Pale afternoon light filled the small bedroom where Claire Findley lay immobile in a hospital bed, an intravenous line running into her arm. An orchid bloomed on the dresser, a gift from a friend who visited over the weekend. Nearby were her breathing machine and a suctioning device. Next to her bed was the cot where her husband, Luther, sleeps every night.
She learned this past week that her last wish, to die in the modest Fair Oaks house where she and Luther have lived since 1996, will be possible.
"I'm ready to die," said Claire, her voice strangled and hushed.
At 59, she is in the late stages of amyotrophic lateral sclerosis, or ALS, and requires 24-hour care. The illness has left her almost unable to speak, quadriplegic and in constant pain. Eventually, it will rob her of the ability to swallow and breathe.
"She'd like to go to sleep and not wake up, and see Jesus," said her husband. "She's worked so hard and so long, and she's worn out."
The Findleys lost their house to foreclosure in March because Luther, a 55-year-old contractor, hasn't worked since the end of 2007 and because the income limits required for Claire to maintain her Medi-Cal coverage at no share of cost meant that he couldn't pursue new employment.
Bank of America, which held their mortgage, agreed this week not to evict Luther until after Claire dies.
Their situation shows what can happen when a medical crisis meets the foreclosure crisis and the spiraling effects of the recession. As a result, they represent an especially desperate economic reality: bankrupt, facing terminal illness and, until recently, coping with the stress of possible homelessness.
"This story and others like it point to just how low the income threshold is for public programs and just how poor you have to be to qualify for the most basic public support," said Jean Ross, California Budget Project executive director.
For the bulk of this decade, medical debt has been a leading cause of personal bankruptcy, contributing to at least 60 percent of filings by 2007, according to a 2009 Harvard University study.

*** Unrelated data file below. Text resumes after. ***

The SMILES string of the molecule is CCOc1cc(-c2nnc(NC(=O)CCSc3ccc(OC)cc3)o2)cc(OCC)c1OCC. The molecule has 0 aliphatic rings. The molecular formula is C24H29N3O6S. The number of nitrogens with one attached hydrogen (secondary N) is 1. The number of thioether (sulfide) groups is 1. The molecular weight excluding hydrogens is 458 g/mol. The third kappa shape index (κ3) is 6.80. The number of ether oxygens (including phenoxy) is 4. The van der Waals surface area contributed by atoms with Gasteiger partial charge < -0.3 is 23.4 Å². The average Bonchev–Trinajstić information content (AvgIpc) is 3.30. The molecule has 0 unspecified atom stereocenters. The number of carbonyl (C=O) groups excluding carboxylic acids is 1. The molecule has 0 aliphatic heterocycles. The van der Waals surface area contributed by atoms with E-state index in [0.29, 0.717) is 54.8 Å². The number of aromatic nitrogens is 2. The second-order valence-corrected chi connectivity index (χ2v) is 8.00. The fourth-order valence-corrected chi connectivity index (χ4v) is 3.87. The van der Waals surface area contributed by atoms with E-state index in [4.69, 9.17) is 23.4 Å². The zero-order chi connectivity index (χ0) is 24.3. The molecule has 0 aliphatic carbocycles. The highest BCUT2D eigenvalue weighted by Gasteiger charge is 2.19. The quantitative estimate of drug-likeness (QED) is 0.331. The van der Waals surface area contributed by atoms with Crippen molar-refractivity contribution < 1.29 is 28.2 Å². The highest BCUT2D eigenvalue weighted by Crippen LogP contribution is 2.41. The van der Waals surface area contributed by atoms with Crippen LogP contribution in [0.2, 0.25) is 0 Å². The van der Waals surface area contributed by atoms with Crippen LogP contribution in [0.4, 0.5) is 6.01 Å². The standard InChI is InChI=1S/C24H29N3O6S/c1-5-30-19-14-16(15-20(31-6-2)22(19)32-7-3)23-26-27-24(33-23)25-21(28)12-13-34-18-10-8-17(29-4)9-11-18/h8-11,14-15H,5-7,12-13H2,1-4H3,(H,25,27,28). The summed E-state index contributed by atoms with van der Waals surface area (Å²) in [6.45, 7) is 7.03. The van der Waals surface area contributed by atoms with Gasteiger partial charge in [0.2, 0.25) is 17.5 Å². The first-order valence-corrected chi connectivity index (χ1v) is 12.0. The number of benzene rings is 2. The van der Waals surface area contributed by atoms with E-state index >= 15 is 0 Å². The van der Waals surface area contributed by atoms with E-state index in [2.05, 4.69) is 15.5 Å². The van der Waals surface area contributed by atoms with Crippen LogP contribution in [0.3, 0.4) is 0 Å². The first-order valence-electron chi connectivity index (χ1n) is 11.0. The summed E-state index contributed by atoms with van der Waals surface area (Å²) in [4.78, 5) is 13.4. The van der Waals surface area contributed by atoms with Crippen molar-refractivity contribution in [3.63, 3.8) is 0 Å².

But job loss and soaring foreclosure rates have played a heavy role in the Sacramento region's bankruptcies in the past few years, said Auburn attorney Judson Henry, who handled the Findleys' Chapter 7 filing in July.
The Findleys' dual medical and financial crises brought them to the brink of homelessness in what doctors say are Claire's final months of life and left them pleading for help.
"It's a terrible, terrible case," said Margaret Reilly, Sacramento region program manager for the Health Insurance Counseling and Advocacy Program.
As newlyweds in 1990, the Findleys overcame drug and alcohol addiction by turning to faith. He was a construction worker. She was working as a dancer in the bar where they met.
But they committed to one another and to living a sober life, and they committed to their church, Carmichael Seventh-day Adventist. And within a few years, they were living with their three children hers, his and theirs in a small house on the Fair Oaks street where Luther was raised.
He worked as a roofer for the San Juan Unified School District before joining relatives as a partner in a small construction company. Claire became a certified nursing assistant and found work in the Sutter hospital system.
"Claire is the type of friend who has a deep spirituality," said longtime friend Kathy Gouveia. "You can rely on her and trust her to keep you straight. If you were struggling with something, she was good at getting you back in line."
Under other circumstances, the Findleys would have weathered the tough recession years fairly well. Even if Luther lost his employment in the hard-hit construction industry, Claire's health care job would have provided a steady income and benefits for the family.
But slowly Claire was losing strength in her hands and arms. By 2004, she began noticing that it was harder and harder for her to push her medical cart down the hospital corridor.
"I didn't know why," she said.
Neither did her doctors. They initially diagnosed her with carpal tunnel syndrome and ulnar problems, and she underwent several surgeries, which put the Findleys deeply into debt.
In 2005, unable to continue opening prescription bottles and lifting patients because of the growing weakness in her arms, she quit her nursing assistant job.
Thinking she would recover and return to work, they refinanced their house in 2006 for $234,000, said Luther, taking out more than $50,000 immediately to pay for Claire's medical costs and another $50,000 home equity line of credit to cover future bills.